'Manchester has built its strategy on losing last,' he explained. 'You have to be glamorous to win the first round of voting, but after the bottom city drops out and the votes are transferred in the second round, the game changes. We play it patiently. Being acquainted with Labour Party politics helps. The ward elections in Gorton have taught me a lot.
'I think there's a growing belief in the possibility of us doing it, it's no more than that. I get nervous arousing too much expectation. In any case, it is a fight worth losing. Purely by bidding we've won pounds 300m worth of investment here. Manchester's image worldwide has leapt a notch or two. And, on the streets, there is a real sense that things are better than they were.'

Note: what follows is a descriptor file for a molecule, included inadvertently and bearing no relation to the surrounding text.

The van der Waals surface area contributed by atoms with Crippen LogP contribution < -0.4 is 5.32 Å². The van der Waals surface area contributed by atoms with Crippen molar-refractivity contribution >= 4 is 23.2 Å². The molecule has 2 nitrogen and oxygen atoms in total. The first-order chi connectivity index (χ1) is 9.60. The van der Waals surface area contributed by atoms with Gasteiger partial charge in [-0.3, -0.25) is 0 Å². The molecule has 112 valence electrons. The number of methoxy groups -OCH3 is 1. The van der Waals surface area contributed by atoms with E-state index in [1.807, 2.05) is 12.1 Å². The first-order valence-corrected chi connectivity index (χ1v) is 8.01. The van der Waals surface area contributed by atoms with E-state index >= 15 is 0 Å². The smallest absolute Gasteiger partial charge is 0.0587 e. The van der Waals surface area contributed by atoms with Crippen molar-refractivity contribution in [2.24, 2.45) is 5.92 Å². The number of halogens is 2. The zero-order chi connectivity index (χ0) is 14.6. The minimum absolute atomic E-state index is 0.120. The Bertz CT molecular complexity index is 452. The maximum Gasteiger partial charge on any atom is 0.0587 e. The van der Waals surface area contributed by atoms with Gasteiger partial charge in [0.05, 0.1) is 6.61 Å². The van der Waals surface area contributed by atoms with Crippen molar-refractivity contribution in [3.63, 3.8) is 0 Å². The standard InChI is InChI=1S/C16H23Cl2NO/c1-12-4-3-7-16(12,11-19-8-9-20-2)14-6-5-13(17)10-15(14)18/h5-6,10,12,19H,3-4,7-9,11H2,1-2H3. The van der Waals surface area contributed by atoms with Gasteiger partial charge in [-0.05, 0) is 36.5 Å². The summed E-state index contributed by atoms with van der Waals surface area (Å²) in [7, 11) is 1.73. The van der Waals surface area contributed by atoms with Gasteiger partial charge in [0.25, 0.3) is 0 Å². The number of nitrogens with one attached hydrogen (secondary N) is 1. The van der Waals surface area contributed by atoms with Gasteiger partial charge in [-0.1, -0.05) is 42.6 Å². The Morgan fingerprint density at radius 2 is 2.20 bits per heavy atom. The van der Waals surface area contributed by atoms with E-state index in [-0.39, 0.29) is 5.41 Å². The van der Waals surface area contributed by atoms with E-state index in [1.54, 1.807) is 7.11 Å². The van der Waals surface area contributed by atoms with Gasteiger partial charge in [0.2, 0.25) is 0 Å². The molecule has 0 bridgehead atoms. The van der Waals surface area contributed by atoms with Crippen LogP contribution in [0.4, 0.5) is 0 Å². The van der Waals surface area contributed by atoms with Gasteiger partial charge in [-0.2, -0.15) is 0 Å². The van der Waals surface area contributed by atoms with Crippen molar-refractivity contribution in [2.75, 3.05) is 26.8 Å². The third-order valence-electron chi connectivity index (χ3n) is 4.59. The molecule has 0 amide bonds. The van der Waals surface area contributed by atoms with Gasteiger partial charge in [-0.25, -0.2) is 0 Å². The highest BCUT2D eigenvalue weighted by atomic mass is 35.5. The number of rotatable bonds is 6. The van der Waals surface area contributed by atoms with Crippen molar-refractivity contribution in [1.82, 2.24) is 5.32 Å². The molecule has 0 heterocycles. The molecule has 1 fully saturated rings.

I'd vote for that. And don't be surprised if, come 23 September, the people who count will too.
On the journey home, however, as the train passed through Manchester's southern suburbs, another thought occurs. Just outside Stockport, the visitor sees a new office block which sports a huge sign reading 'Manchester 2000' on its glass- clad front. Above it is another sign saying 'All 80,000 square feet available now.' Manchester really needs these Games.
Manchester, the cradle of the industrial revolution, the commercial giant that led the empire into the 20th century, now sees its future in the 21st century predicated upon winning the right to host a fortnight of running, jumping and throwing.
Forget collapsing hotels, or chinless sports teams, a sharper example of this country's decline has yet to be found.